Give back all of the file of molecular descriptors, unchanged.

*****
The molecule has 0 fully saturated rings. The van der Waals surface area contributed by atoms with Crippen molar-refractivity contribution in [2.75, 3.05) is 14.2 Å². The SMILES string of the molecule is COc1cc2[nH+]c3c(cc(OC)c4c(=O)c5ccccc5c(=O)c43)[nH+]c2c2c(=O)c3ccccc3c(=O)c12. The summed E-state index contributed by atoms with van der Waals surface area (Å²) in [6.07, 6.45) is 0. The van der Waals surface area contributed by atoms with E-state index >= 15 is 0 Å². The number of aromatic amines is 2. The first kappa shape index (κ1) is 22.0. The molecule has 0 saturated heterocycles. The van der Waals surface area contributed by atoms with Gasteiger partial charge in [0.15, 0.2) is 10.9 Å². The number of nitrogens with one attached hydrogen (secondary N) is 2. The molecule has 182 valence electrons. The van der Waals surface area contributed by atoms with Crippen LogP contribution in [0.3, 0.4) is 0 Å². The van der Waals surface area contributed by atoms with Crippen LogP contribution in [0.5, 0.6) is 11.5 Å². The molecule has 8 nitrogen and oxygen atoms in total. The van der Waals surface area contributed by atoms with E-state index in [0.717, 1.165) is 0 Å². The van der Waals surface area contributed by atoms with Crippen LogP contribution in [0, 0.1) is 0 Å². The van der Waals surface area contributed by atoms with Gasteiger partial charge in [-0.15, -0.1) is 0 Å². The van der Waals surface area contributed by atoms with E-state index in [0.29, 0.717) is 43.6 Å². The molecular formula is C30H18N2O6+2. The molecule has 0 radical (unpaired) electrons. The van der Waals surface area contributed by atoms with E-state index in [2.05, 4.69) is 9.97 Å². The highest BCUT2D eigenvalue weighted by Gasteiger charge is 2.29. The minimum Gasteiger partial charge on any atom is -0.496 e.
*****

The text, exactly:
The molecule has 0 fully saturated rings. The van der Waals surface area contributed by atoms with Crippen molar-refractivity contribution in [2.75, 3.05) is 14.2 Å². The SMILES string of the molecule is COc1cc2[nH+]c3c(cc(OC)c4c(=O)c5ccccc5c(=O)c43)[nH+]c2c2c(=O)c3ccccc3c(=O)c12. The summed E-state index contributed by atoms with van der Waals surface area (Å²) in [6.07, 6.45) is 0. The van der Waals surface area contributed by atoms with E-state index >= 15 is 0 Å². The number of aromatic amines is 2. The first kappa shape index (κ1) is 22.0. The molecule has 0 saturated heterocycles. The van der Waals surface area contributed by atoms with Gasteiger partial charge in [0.15, 0.2) is 10.9 Å². The number of nitrogens with one attached hydrogen (secondary N) is 2. The molecule has 182 valence electrons. The van der Waals surface area contributed by atoms with Crippen LogP contribution in [0.3, 0.4) is 0 Å². The van der Waals surface area contributed by atoms with Crippen LogP contribution in [0.5, 0.6) is 11.5 Å². The molecule has 8 nitrogen and oxygen atoms in total. The van der Waals surface area contributed by atoms with E-state index in [0.717, 1.165) is 0 Å². The van der Waals surface area contributed by atoms with Crippen LogP contribution in [0, 0.1) is 0 Å². The van der Waals surface area contributed by atoms with Gasteiger partial charge in [-0.15, -0.1) is 0 Å². The van der Waals surface area contributed by atoms with E-state index in [0.29, 0.717) is 43.6 Å². The molecular formula is C30H18N2O6+2. The molecule has 0 radical (unpaired) electrons. The van der Waals surface area contributed by atoms with E-state index in [2.05, 4.69) is 9.97 Å². The highest BCUT2D eigenvalue weighted by Gasteiger charge is 2.29. The minimum Gasteiger partial charge on any atom is -0.496 e.